Amazon dumps New York on Valentine’s Day

Amazon dumps New York on Valentine's Day

In 2017, online retail leader Amazon announced that it was searching for a city to host its second corporate headquarters dubbed HQ2. Amazon’s initial headquarters in Seattle would remain while the new headquarters would potentially host up to 40,000 new jobs wherever Amazon ultimately chose to build it. In November of last year, Amazon finally decided on putting HQ2 in New York City, specifically Long Island City in the Borough of Queens. That was until yesterday when Amazon announced it was withdrawing from the deal due to local opposition.

Many local politicians and residents opposed the new Amazon headquarters claiming that not only would the jobs go to those from outside of the area but it would also put a strain on an already crumbling infrastructure. Most importantly opponents to the new headquarters were concerned that the influx of Amazon employees would make the local housing crisis even worse. Those who were in favor of the new headquarters touted the tax revenue that would be brought into the city and the state and that would bring even more companies with more jobs and revenue to New York.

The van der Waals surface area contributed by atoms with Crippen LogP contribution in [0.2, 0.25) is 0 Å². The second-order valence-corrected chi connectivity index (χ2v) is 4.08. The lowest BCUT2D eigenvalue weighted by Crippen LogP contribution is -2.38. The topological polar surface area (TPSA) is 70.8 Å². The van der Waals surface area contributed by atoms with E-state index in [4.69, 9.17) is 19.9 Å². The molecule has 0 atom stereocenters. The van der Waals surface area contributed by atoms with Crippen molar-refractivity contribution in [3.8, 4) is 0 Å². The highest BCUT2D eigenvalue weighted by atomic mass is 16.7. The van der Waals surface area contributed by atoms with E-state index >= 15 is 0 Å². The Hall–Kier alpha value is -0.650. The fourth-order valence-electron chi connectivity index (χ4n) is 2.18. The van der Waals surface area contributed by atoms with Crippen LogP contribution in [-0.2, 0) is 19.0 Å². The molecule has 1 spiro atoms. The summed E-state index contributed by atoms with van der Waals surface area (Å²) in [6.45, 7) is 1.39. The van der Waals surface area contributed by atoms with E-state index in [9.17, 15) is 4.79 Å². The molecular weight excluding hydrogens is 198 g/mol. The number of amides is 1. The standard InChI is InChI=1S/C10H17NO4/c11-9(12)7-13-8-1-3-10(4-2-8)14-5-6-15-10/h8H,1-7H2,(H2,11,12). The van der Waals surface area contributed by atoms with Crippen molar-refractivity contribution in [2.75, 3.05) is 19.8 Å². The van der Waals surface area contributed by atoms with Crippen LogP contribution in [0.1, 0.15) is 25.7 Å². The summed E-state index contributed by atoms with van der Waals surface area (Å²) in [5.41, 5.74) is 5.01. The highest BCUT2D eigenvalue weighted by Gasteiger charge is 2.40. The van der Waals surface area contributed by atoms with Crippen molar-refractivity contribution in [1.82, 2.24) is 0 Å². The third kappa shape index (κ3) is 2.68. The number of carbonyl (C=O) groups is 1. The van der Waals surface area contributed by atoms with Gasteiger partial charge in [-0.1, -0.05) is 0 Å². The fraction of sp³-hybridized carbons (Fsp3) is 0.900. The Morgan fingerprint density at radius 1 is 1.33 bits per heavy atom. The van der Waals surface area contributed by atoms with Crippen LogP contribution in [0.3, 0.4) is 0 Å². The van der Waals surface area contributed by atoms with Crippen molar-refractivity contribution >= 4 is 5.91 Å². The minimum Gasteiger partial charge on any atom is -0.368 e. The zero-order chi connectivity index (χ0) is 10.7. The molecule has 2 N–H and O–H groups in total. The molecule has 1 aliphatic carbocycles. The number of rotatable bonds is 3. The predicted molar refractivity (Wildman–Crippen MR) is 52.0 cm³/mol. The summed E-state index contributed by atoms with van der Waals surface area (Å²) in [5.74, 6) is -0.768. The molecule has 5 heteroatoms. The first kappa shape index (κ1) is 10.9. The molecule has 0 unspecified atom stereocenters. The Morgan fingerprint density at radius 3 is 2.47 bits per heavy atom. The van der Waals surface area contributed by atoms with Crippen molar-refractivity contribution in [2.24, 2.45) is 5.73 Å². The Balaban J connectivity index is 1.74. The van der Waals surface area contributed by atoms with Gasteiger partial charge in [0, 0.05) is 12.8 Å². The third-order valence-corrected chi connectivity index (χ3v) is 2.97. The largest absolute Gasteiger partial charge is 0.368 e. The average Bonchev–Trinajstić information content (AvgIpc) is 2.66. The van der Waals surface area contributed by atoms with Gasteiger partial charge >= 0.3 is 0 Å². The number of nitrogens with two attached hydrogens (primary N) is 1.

However, the housing crisis question is one that can’t be ignored. In Amazon’s own hometown of Seattle, many local residents blame Amazon not only for rising housing prices but also disrupting old neighborhoods that for generations were well within the financial grasp of the middle class. Silicon Valley is an even more bleak example of how giant tech corporations have affected local housing markets as the San Francisco Bay area has been priced out of reach for almost all except the tech elite and the revenue generated by these companies does not seem to be providing many benefits to locals.

What do you think? Did the residents of Queens make a mistake in driving Amazon away or were they justified in trying to protect their neighborhoods?